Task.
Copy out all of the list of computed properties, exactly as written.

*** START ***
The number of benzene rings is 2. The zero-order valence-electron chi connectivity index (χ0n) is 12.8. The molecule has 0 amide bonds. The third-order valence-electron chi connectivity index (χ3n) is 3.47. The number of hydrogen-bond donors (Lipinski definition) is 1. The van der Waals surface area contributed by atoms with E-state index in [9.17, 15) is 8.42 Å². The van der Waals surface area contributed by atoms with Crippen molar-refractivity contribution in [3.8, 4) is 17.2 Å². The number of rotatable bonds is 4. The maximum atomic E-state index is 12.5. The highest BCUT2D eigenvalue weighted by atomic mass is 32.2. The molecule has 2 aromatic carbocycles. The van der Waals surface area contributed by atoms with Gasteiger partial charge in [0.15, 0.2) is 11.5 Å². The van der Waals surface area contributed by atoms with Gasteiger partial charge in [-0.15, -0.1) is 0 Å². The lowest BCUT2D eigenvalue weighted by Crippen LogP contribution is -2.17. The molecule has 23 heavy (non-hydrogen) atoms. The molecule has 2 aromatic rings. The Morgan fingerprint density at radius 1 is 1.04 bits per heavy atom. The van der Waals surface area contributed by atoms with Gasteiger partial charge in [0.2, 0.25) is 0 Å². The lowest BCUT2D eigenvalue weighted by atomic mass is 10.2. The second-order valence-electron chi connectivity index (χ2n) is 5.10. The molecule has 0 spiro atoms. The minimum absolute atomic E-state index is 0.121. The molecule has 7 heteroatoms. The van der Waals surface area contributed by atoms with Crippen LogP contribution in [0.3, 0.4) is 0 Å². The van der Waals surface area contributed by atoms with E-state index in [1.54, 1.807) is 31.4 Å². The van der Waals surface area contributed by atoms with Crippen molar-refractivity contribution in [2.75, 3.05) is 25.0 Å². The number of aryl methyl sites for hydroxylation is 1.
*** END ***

The number of benzene rings is 2. The zero-order valence-electron chi connectivity index (χ0n) is 12.8. The molecule has 0 amide bonds. The third-order valence-electron chi connectivity index (χ3n) is 3.47. The number of hydrogen-bond donors (Lipinski definition) is 1. The van der Waals surface area contributed by atoms with E-state index in [9.17, 15) is 8.42 Å². The van der Waals surface area contributed by atoms with Crippen molar-refractivity contribution in [3.8, 4) is 17.2 Å². The number of rotatable bonds is 4. The maximum atomic E-state index is 12.5. The highest BCUT2D eigenvalue weighted by atomic mass is 32.2. The molecule has 2 aromatic carbocycles. The van der Waals surface area contributed by atoms with Gasteiger partial charge in [0.15, 0.2) is 11.5 Å². The van der Waals surface area contributed by atoms with Gasteiger partial charge in [-0.15, -0.1) is 0 Å². The lowest BCUT2D eigenvalue weighted by Crippen LogP contribution is -2.17. The molecule has 23 heavy (non-hydrogen) atoms. The molecule has 2 aromatic rings. The Morgan fingerprint density at radius 1 is 1.04 bits per heavy atom. The van der Waals surface area contributed by atoms with Gasteiger partial charge in [0.2, 0.25) is 0 Å². The lowest BCUT2D eigenvalue weighted by atomic mass is 10.2. The second-order valence-electron chi connectivity index (χ2n) is 5.10. The molecule has 0 spiro atoms. The minimum absolute atomic E-state index is 0.121. The molecule has 7 heteroatoms. The van der Waals surface area contributed by atoms with Crippen LogP contribution in [0.3, 0.4) is 0 Å². The van der Waals surface area contributed by atoms with E-state index in [1.54, 1.807) is 31.4 Å². The van der Waals surface area contributed by atoms with Crippen molar-refractivity contribution in [2.75, 3.05) is 25.0 Å². The number of aryl methyl sites for hydroxylation is 1.